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Why do DATA frames have padding?

From: Greg Wilkins <gregw@intalio.com>
Date: Wed, 7 May 2014 16:45:35 +0200
Message-ID: <CAH_y2NFz0TuTDspfs2gACVxGoWj7weDScf7YsXb_gqoP5EVqPA@mail.gmail.com>
To: HTTP Working Group <ietf-http-wg@w3.org>
I understand the security issue of obscuring data length so that an
attacker cannot send crafted data with a known compression algorithm to
help search for encryption keys.

But why does the padding data created to protect against that have to be
within the data frame?  This appears to a be a needless complication as the
extra data can be sent either in ping frames or even in an additional
stream.

Either the attacker can see frame boundaries, in which case in frame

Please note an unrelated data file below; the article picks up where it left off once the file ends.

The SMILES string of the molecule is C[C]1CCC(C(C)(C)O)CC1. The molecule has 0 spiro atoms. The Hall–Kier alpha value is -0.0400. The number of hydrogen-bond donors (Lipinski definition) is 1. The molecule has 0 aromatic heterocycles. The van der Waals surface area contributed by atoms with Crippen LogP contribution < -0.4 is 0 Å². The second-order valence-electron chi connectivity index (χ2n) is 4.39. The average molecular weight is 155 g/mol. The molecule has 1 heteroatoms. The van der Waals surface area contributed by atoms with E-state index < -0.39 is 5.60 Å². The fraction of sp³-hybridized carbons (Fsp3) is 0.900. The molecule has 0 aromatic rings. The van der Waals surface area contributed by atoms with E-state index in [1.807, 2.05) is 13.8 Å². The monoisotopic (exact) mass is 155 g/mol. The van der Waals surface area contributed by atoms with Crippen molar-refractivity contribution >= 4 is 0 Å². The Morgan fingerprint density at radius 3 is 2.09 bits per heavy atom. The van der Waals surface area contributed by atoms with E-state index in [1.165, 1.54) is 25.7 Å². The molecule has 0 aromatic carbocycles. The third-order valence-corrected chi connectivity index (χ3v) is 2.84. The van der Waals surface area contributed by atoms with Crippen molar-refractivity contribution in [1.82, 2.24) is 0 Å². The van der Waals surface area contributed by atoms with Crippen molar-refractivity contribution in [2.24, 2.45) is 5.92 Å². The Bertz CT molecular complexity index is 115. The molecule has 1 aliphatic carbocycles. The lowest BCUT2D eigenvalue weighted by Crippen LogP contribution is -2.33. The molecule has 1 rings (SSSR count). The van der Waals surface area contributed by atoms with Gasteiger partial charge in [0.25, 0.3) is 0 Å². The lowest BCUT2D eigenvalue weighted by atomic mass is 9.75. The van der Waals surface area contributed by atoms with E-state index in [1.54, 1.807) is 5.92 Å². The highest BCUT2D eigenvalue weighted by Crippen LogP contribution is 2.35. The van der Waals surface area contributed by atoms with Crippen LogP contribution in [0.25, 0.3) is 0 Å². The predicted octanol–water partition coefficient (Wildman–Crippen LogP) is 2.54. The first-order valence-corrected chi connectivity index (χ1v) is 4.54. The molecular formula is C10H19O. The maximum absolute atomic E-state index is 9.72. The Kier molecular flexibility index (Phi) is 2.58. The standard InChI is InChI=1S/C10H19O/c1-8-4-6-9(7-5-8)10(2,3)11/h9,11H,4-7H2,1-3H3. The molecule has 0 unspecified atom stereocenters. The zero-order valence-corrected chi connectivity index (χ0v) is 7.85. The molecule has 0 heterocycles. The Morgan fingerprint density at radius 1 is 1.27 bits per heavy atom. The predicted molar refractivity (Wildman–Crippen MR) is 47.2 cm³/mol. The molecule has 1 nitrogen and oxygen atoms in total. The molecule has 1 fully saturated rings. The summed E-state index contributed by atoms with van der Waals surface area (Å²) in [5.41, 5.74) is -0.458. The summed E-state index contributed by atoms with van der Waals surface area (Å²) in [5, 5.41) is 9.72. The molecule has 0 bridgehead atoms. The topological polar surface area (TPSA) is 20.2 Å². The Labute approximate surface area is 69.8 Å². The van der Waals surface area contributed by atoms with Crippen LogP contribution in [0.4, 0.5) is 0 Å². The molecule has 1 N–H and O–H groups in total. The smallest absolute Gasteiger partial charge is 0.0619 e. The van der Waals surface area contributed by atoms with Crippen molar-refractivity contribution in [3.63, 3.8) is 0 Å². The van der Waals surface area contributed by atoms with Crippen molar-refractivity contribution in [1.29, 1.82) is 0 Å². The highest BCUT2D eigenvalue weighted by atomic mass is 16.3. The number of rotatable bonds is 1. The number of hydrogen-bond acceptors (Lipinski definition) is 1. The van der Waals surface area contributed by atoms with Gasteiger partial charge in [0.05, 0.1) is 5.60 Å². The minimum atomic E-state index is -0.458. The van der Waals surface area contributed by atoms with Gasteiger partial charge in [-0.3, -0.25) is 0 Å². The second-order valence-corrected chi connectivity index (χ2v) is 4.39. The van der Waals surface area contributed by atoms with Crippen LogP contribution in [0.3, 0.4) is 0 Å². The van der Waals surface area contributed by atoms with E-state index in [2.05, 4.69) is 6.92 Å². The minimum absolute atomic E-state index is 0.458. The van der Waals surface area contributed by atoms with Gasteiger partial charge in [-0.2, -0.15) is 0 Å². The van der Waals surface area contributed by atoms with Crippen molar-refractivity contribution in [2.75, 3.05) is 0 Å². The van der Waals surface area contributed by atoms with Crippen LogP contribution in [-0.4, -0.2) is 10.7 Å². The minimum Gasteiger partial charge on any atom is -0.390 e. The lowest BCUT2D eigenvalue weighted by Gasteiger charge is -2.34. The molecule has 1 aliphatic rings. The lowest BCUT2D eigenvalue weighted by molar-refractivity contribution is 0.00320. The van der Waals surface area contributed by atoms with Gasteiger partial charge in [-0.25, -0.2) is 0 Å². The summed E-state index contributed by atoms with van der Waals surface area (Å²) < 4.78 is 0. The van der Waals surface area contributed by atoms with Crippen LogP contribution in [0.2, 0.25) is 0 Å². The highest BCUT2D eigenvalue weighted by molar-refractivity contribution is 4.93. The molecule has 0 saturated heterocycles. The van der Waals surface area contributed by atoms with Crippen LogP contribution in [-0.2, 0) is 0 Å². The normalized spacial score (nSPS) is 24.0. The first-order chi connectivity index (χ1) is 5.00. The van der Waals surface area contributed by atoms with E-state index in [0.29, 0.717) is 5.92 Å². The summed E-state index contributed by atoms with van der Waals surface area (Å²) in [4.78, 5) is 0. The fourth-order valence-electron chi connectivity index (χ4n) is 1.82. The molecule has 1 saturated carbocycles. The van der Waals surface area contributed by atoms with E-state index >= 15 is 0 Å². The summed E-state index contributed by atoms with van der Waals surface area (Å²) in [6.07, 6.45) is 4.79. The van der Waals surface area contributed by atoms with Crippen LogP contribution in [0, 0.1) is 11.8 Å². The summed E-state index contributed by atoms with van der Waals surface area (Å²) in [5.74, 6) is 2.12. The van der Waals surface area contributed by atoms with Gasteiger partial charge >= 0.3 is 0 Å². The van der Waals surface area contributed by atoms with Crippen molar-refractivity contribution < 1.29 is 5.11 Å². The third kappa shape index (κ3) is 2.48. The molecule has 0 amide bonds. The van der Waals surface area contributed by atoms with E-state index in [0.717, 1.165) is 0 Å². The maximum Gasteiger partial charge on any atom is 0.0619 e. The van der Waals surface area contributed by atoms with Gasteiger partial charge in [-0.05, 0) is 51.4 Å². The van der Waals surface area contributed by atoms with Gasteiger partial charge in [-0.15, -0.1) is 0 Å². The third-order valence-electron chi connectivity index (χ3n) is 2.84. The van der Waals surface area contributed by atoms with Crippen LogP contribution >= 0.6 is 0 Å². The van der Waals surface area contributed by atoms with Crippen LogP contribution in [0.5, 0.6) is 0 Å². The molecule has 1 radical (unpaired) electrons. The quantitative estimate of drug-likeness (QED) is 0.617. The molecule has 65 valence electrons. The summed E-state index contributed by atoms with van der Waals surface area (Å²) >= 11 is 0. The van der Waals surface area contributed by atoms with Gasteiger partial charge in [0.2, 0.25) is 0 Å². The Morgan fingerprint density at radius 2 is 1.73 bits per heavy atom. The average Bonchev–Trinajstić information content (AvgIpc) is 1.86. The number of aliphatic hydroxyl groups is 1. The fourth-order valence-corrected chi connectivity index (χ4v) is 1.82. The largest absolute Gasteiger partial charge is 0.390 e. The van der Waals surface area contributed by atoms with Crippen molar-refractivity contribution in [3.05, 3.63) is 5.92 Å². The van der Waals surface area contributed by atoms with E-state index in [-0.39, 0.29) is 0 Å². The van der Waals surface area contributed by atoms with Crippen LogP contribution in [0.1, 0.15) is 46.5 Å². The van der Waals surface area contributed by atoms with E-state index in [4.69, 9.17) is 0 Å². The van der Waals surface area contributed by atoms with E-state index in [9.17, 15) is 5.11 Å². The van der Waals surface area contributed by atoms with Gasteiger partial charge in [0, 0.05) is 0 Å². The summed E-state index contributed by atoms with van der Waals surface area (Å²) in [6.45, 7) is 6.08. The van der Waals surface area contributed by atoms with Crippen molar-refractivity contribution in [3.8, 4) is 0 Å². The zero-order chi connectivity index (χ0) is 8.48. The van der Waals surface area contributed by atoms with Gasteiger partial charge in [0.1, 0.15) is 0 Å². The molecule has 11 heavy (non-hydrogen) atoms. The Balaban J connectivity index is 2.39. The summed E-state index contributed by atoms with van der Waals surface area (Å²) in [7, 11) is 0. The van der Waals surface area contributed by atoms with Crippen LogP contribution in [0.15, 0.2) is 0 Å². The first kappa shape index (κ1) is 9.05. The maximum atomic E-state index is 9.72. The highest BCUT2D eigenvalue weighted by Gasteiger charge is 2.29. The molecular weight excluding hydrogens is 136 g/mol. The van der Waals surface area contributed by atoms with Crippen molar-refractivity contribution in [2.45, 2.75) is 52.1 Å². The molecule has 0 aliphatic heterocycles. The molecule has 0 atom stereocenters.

padding is no good because the attacker can see the headers - OR they
can't, in which case sending some extra random length data can be done in
pings and/or alternate streams and the attacker will not be the wisers.

There might be an issue with frames being sent in different packets, but
that is easy for the sender to ensure simply by prepending and random size
ping to any buffer used to construct a data frame.

regards

PS.  I can already imagine the abusive uses of the protocol that will start
putting "hidden" meta data into the padding!


-- 
Greg Wilkins <gregw@intalio.com>
http://eclipse.org/jetty HTTP, SPDY, Websocket server and client that scales
http://www.webtide.com  advice and support for jetty and cometd.
Received on Wednesday, 7 May 2014 14:46:03 UTC

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